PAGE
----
Ex-Schenley students try Reizenstein on for size


Share with others:


Print Email Read Later

The squat, 33-year-old Reizenstein building in Shadyside may lack the architectural majesty of the historic, triangular Schenley building in Oakland.

But Reizenstein has new furniture, two student lounges and ample space for playing sports outside.

Students were left to sort out the pros and cons yesterday, the start of the 2008-09 school year for most Pittsburgh Public Schools and Reizenstein's debut as the new home of Pittsburgh Schenley High School.

"It doesn't really matter as long as I get my education," junior James Bullock of Garfield said when asked his preference for the school's location.

Superintendent Mark Roosevelt, who toured the building at about 8 a.m., said the school is "still Schenley. It's just in a different building."

In a move bitterly opposed by parents, students and other Schenley supporters, the school board voted to close the Oakland building after the last school year for maintenance reasons.

Schenley's remaining students were reassigned to Reizenstein, but incoming ninth-graders were diverted to other schools, meaning Schenley -- traditionally one of the city's most popular, highest-performing schools -- will die in three years.

The district this summer launched a $5 million effort to make Schenley students feel at home in Reizenstein, a former middle school that closed in June 2006. The work included new carpeting, furnishings, floor tiles, lighting and paint, plus creation of the wall-less student lounges.

Facilities Director Vidya Patil suggested using comfy furniture to give the lounges a coffeehouse feel, but Principal Sophia Facaros said no to sofas. Only standard tables and chairs occupied one lounge yesterday.

"At least we got A-C," senior Keith Smith of Homewood said. Reizenstein is air-conditioned; the Oakland building was not.

Schenley banners fluttered from Reizenstein's eaves, and a cabinet outside the main office displayed Schenley memorabilia. An abstract sculpture outside the building had been painted red and black, Schenley's colors. A scoreboard scavenged from the Oakland building dominated a gym wall, and a Schenley Spartans logo had been painted on the gym floor.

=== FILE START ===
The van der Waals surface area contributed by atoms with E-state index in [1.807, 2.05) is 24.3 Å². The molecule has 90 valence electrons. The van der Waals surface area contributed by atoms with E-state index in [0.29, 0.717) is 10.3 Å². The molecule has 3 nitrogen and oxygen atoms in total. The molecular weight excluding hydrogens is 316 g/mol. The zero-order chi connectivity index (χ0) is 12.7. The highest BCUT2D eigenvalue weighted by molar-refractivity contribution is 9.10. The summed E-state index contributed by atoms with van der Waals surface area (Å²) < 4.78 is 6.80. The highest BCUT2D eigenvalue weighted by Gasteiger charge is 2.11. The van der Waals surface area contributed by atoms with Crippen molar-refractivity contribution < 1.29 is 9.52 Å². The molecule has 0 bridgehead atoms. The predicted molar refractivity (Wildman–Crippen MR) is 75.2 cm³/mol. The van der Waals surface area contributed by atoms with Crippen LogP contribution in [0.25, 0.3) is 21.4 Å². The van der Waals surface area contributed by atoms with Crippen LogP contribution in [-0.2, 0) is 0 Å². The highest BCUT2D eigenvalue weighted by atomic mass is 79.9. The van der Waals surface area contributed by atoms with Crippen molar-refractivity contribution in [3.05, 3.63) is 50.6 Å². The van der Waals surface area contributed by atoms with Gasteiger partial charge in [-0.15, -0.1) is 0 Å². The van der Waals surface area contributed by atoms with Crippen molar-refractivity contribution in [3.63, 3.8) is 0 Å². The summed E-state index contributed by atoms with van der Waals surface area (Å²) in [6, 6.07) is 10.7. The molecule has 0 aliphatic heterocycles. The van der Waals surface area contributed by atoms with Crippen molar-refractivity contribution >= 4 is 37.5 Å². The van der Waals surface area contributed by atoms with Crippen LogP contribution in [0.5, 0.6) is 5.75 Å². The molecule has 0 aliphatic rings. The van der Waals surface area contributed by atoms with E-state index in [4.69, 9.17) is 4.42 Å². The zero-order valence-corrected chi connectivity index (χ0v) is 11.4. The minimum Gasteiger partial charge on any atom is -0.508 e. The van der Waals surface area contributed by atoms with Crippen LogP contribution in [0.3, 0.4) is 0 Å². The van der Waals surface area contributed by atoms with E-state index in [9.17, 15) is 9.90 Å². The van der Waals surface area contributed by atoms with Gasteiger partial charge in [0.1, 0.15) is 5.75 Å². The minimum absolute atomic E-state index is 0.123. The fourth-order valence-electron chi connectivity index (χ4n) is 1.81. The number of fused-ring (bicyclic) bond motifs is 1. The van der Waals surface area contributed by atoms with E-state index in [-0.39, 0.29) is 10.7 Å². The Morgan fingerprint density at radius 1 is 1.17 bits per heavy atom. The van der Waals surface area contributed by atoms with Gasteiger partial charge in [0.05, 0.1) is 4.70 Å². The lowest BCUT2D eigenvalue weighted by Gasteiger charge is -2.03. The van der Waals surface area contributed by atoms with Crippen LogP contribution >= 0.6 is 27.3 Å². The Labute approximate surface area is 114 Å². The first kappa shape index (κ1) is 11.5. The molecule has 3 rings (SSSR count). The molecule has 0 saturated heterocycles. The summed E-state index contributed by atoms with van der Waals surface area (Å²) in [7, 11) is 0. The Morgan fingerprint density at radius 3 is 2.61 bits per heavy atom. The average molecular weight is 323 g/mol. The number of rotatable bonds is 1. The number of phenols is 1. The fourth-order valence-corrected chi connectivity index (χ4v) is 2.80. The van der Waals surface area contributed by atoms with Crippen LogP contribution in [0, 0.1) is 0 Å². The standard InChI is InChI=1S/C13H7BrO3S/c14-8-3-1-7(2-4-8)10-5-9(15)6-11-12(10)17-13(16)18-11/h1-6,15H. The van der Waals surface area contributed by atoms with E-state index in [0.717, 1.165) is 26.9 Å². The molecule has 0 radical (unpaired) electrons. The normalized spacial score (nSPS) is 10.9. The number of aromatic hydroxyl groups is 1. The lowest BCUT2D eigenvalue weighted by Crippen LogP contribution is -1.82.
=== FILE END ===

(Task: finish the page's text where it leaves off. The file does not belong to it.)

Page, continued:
Athletic Director Ken Saybel and physical education teacher Fred Skrocki expressed satisfaction with the move, saying students will have expanded weight-training facilities and outdoor tennis, basketball and soccer areas that the district couldn't provide in congested Oakland.

Conspicuously missing, though, were the Oakland universities, libraries and museums that supporters called important to Schenley's international studies/International Baccalaureate magnet. Reizenstein sits off Penn Avenue, near a strip shopping center and the coming Bakery Square complex.

The move brought other inconveniences. Students who were in Schenley's robotics magnet, for example, now spend part of the day at the program's new location, Pittsburgh Peabody High School in East Liberty.

Mrs. Facaros was upbeat, saying she helped open Reizenstein as a teacher 33 years ago and still felt comfortable there.

She said she initially anticipated having 700 students in grades 10 through 12 this school year, but ended up having to cap enrollment at 750. Despite the controversy over Schenley, she said, "the education being afforded is excellent and parents understand that."

But it wasn't the way senior John Tokarski III of Glen Hazel wanted to start his senior year. He was missing the Oakland site.

"I wanted to graduate from that building," he said.

Eight district schools opened Aug. 18, and about 60 others opened yesterday, including the new university-prep school in the Hill District. The school opened with about 150 ninth-graders, many of them from Schenley's old neighborhood feeder pattern.


Joe Smydo can be reached at jsmydo@post-gazette.com or 412-263-1548.


Advertisement
Advertisement
Advertisement

You have 2 remaining free articles this month

Try unlimited digital access

If you are an existing subscriber,
link your account for free access. Start here

You’ve reached the limit of free articles this month.

To continue unlimited reading

If you are an existing subscriber,
link your account for free access. Start here